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Exile as a Mode of Genius: Metellus Numidicus and the Performance of Exile

W. Jeffrey Tatum

Eschewing gestures of anger or despair, Metellus Numidicus fashioned his image in exile as a model of equanimity: he was Camillus, not Coriolanus, a posture he exhibited by way of his observed behaviour in Rhodes and especially through his public epistles (Gell. 17.2.7; 15.13.6). His strategy was so effective that, for the post reditum Cicero, it became a crucial model of self-­justification. Although Cicero’s appropriation of Metellus’ exile has preoccupied classicists more than its model, important progress has been made nonetheless (e.g. R. Degl’Innocenti Pierini, Maia 52 [2000] 249f.; G.P. Kelly, A History of Exile in the Roman Republic [2006]; H. van der Blom, Cicero’s Role Models: The Political Strategy of a Newcomer [2010]), and this work stimulates further discussion. By focusing on one passage, Cic. Planc. 89, I endeavour in this paper to unpick a heretofore unrecognized element in Metellus’ exilic self-­fashioning whereby his posture of reasonableness became a weapon he could deploy against Marius.

Here, as elsewhere, Cicero likens himself to Metellus in his desire to spare the lives of citizens, a recurring refrain in Cicero. Now it seems clear that Metellus advertised his preference for a peaceable exile over civic disruption (Ap. B.Civ. 1.31, perhaps influenced by Cicero), but the language of Planc. 89 seems to go beyond just this claim. Here, I suggest, Cicero has lifted Metellus’ pronounced animadversion on killing even wicked citizens (illos ipsos improbissimos civis interfici noluit) from a different context: an attack, expressed in his correspondence, on Marius’ execution of Saturninus and his followers after their surrender of the Capitol. Metellus will hardly have excused Saturninus, but in drawing a distinction between himself and Marius, aided by the image of dispassionate and dignified lawfulness he had cultivated during his exile and through his public correspondence, which inscribed his friendship and solidarity with fellow figures amongst the nobility, Metellus was able to implicate himself and the optimates in a unified political posture of reasonable, and legal, soundness – over against Marian extremes.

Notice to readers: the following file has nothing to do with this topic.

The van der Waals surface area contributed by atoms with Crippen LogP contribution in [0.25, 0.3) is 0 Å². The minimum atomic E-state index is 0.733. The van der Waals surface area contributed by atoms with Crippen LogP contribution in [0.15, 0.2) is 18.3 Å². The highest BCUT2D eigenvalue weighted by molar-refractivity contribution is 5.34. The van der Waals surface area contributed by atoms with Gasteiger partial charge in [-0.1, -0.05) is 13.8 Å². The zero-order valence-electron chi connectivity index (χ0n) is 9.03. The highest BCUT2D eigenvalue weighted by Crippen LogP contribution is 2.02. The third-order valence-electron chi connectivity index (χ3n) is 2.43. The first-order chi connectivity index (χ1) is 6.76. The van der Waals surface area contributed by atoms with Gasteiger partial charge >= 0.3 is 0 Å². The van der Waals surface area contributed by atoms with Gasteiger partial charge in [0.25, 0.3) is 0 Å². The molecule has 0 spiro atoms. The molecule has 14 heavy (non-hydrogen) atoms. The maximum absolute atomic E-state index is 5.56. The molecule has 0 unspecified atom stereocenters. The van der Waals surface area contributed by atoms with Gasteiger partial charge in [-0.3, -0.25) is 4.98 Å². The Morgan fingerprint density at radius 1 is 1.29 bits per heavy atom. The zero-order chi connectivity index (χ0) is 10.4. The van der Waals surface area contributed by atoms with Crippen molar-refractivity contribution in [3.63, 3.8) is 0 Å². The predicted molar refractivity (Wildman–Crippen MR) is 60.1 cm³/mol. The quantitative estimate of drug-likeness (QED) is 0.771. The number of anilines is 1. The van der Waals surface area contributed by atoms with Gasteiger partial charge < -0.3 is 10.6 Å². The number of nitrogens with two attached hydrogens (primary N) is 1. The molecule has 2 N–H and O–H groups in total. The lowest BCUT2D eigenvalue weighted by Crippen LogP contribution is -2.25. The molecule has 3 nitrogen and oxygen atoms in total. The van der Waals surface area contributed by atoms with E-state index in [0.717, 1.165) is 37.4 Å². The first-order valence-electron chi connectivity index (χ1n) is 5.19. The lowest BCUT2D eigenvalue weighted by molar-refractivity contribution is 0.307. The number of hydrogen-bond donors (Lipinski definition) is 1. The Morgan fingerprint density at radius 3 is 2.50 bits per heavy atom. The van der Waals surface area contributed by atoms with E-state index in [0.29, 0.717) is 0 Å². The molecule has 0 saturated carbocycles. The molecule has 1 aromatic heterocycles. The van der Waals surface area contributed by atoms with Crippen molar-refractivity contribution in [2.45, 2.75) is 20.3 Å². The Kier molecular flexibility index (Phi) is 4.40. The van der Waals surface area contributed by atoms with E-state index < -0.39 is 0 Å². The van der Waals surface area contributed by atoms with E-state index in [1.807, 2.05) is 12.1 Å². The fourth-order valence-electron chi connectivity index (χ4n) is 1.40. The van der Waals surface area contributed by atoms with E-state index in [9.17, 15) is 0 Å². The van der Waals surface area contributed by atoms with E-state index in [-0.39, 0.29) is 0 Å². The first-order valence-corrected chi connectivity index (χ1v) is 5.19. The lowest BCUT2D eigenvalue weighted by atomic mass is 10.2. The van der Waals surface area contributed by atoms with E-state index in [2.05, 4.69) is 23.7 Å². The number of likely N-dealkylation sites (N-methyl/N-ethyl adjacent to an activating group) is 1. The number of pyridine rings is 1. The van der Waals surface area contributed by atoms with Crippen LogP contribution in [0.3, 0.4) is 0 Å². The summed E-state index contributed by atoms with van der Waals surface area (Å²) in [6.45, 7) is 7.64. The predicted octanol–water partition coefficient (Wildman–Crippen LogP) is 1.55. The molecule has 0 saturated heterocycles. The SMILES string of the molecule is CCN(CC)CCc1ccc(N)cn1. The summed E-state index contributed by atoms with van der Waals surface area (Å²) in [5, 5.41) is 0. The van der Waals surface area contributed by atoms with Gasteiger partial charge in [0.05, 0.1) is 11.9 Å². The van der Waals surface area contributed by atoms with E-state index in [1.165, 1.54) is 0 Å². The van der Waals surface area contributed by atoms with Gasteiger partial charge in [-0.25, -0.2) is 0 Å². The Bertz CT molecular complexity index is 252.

It is has long been noticed that Marius, who should have emerged after the events of 100 BC as the senate’s saviour, suffered a setback that at the very least cost him the censorship (Plut. Mar. 5.6), although the explanation for this remains controversial. Metellus’ posture of lawful opposition to lawlessness (exemplified by his performance, including his literary performance, of exile), and his disapproval of unnecessary Marian violence (scripted in his correspondence), combined to give his anti-Marian supporters a compelling rationale for concentrating the invidia associated with Saturninus’ death on Marius instead of the senate. If this suggestion is correct, it contributes to an explanation of the markedly anti-­‐Marian nature of the Livian tradition on the fall of Saturninus (reflected also in Plutarch), characterized by its sensational emphasis on citizen slaughter. It also offers at least a partial solution to Marius’ decline after 100 BC. In a sense, Metellus, in exile, triumphed over his enemies, through his masterly performance of a good exile. Which doubtless appealed to Cicero, even if Metellus’ example also entailed difficulties for the consul of 63 BC. This perhaps explains Cicero’s initial inclination to link the precedent of Metellus with that of P. Popilius Laenas – until, of course, Ciceronian eloquence could transform Metellus’ account of his exile into a congenial element in his own.

Session/Panel Title

Roman Exile: Poetry, Prose, and Politics

Session/Paper Number

50.1

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